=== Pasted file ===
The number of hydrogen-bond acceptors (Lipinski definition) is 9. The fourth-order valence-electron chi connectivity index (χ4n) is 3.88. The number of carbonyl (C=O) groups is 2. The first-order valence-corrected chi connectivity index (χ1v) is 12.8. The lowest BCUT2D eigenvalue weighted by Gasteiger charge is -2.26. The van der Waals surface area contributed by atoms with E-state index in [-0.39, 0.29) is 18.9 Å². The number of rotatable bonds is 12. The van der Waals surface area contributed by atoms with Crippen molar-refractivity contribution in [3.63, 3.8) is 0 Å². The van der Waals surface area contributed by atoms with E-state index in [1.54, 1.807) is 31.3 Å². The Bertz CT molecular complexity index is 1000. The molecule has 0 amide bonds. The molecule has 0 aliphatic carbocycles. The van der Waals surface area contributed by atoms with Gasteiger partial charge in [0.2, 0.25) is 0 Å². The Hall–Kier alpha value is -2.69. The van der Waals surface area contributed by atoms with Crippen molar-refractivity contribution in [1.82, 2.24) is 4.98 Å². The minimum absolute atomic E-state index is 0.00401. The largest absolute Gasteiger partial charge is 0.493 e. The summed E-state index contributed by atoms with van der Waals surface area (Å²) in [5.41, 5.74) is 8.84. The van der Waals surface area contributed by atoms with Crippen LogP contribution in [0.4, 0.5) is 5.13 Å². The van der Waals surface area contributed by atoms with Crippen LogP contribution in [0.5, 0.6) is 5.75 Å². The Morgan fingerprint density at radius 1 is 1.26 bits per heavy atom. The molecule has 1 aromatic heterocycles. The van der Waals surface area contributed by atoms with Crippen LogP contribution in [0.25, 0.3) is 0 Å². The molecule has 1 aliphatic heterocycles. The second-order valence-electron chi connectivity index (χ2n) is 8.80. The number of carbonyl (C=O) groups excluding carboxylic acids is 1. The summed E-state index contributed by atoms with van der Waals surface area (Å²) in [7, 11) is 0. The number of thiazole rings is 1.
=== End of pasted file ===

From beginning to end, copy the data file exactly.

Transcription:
The number of hydrogen-bond acceptors (Lipinski definition) is 9. The fourth-order valence-electron chi connectivity index (χ4n) is 3.88. The number of carbonyl (C=O) groups is 2. The first-order valence-corrected chi connectivity index (χ1v) is 12.8. The lowest BCUT2D eigenvalue weighted by Gasteiger charge is -2.26. The van der Waals surface area contributed by atoms with E-state index in [-0.39, 0.29) is 18.9 Å². The number of rotatable bonds is 12. The van der Waals surface area contributed by atoms with Crippen molar-refractivity contribution in [3.63, 3.8) is 0 Å². The van der Waals surface area contributed by atoms with E-state index in [1.54, 1.807) is 31.3 Å². The Bertz CT molecular complexity index is 1000. The molecule has 0 amide bonds. The molecule has 0 aliphatic carbocycles. The van der Waals surface area contributed by atoms with Gasteiger partial charge in [0.2, 0.25) is 0 Å². The Hall–Kier alpha value is -2.69. The van der Waals surface area contributed by atoms with Crippen molar-refractivity contribution in [1.82, 2.24) is 4.98 Å². The minimum absolute atomic E-state index is 0.00401. The largest absolute Gasteiger partial charge is 0.493 e. The summed E-state index contributed by atoms with van der Waals surface area (Å²) in [5.41, 5.74) is 8.84. The van der Waals surface area contributed by atoms with Crippen LogP contribution in [0.4, 0.5) is 5.13 Å². The van der Waals surface area contributed by atoms with Crippen LogP contribution in [0.5, 0.6) is 5.75 Å². The Morgan fingerprint density at radius 1 is 1.26 bits per heavy atom. The molecule has 1 aromatic heterocycles. The van der Waals surface area contributed by atoms with Crippen LogP contribution in [0.25, 0.3) is 0 Å². The molecule has 1 aliphatic heterocycles. The second-order valence-electron chi connectivity index (χ2n) is 8.80. The number of carbonyl (C=O) groups excluding carboxylic acids is 1. The summed E-state index contributed by atoms with van der Waals surface area (Å²) in [7, 11) is 0. The number of thiazole rings is 1.